9 Things Skilled Songwriters Do Differently



Throughout my 20 years as a professional songwriter, I’ve noticed there isn’t always a large difference in talent level among creative people. Why then, do some songwriters seem to have an over abundance of fans buying their music while others struggle to sell the first song? The answer is there is not a huge difference in skills most writers possess, but there is a little. And that extra 5% makes a BIG difference. Skilled songwriters share some common mental habits. The good news is that these habits can be adopted through practice. Here are 9 traits that can help us over the hurdles to accomplishing our songwriting goals.


1.  Skilled songwriters write whether they feel inspired or not.  

We all know how easily the words and melodies flow when we’ve been inspired by a life event to create. But skilled writers know, to be a master of their craft, they must write whether they feel like it or not. They are in love with writing and enjoy writing on a near daily basis. Skilled creators realize they don’t have to wait on inspiration to strike. They begin the task and invite inspiration to join them.

2.  Skilled songwriters are process-oriented.

Skilled songwriters are focused on the act of writing. They are caught up in the moment while they are writing. Able to block out external distractions as well as internal. They use the process to stay focused and the overall goal as the rudder to steer their efforts. Therefore, they are deliberate in their work, which allows them to avoid being over-emotionally attached or judgmental when it comes to the song at hand.

3.  Skilled songwriters can write what they feel in ways that make sense to others.

Again, skilled songwriters think about what they are writing in terms of how others might interpret it. Songs are a conversation with the listener. If the writer/singer is feeling the impact of the song but the audience is not, then it’s not an effective song. It’s also a good habit to get feedback from mentors and people who you respect to make sure your songs are received the way you’ve intended.

4.  Skilled songwriters appreciate different perspectives.

It’s difficult to be a skilled songwriter if you are not open to ideas that differ from your own. This doesn’t mean agreeing; it simply means being open to all sides. The ability to look at a situation from all angles give the skilled writer extra depth when writing a lyric and affords the creator options to writing the song the best way possible.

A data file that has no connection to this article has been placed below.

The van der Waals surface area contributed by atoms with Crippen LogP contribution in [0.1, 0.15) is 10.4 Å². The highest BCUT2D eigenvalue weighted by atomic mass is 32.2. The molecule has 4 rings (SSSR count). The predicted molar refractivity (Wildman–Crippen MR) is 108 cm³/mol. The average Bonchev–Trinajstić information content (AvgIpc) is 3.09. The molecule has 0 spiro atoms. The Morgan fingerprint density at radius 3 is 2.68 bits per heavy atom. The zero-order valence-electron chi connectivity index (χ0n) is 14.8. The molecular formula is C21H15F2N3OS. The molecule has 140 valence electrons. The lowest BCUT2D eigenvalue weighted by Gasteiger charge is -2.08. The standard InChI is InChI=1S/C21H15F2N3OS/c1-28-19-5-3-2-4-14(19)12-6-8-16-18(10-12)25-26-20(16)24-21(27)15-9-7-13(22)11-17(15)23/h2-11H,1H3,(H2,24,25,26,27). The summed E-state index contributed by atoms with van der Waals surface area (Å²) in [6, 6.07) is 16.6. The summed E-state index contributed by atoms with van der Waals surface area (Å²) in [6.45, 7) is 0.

5.  Skilled songwriters keep learning.

It has been reported that people learning to juggle increased the grey matter in their occipital lobes, the area of the brain associated with visual memory. When the same individuals stopped practicing their new skill, this brain matter disappeared. Similarly when songwriting there is a “use-it-or-lose-it” phenomenon that occurs. Skilled songwriters are always learning more about their craft. They study other songs and songwriters. The take classes, read books on writing, AND write often!

6.  Skilled songwriters cultivate a curious nature.

How does one cultivate curiosity? Simply, by asking questions and refusing to accept things at face value.  Skilled songwriters want to know how, what, when, why and where? It’s this curiosity that drives them to dig deeper into understanding human nature and write songs that resonate on a deeper emotional level.

7.  Skilled songwriters are good observers.

Skilled songwriters study the many details of life around them and pick up on the things that are most useful to them while filtering out the rest. They are observant whether they are reading a text or listening to a sermon at Sunday morning church. They know that truly great ideas for their art come from every day.

8.  Skilled songwriters are frequently trying things.

Why is this important? Trying new things keeps the brain sharp. But it also keeps your creative channels open. We are most creative when we are exploring. Trying new grooves, rhyme schemes,  chord changes, etc, lead us to new creative places we never imagined going. Skilled songwriters know that doing the same thing over and over again lead only to creative ruts and boring songs. Skilled songwriters also know this is even more importantly applied to living life. Learning new hobbies and exploring the world around them can only lead to more fodder for their art.

9.  Skilled songwriters always keep the big picture in mind.

Skilled songwriters know that writing is often a roller coaster of victories and valleys. Some days the creative juices are overflowing and other days you can feel like a frustrated beginner. There are times when the world is applauding your art and times when even your closest friends question why you do it. It’s the ability to look at the big picture that allows the skilled songwriter to ride the highs and lows while having faith that in the end, the world is a better place because of music and art. And that struggle is often  a necessary ingredient to creating great music.

Write On!  ~Clay


Clay Mills is a 16-time ASCAP hit songwriter. He has 2 Grammy nominations and is the co-author of  The Songwriter’s Guide To Mastering Co-writing. 

43 thoughts on “9 Things Skilled Songwriters Do Differently

  1. Great list – a wonderful balance of precepts and practices. One excerpt along makes this worth it’s weight:

    They realize they don’t have to wait on inspiration to strike. They begin the task and invite inspiration to join them.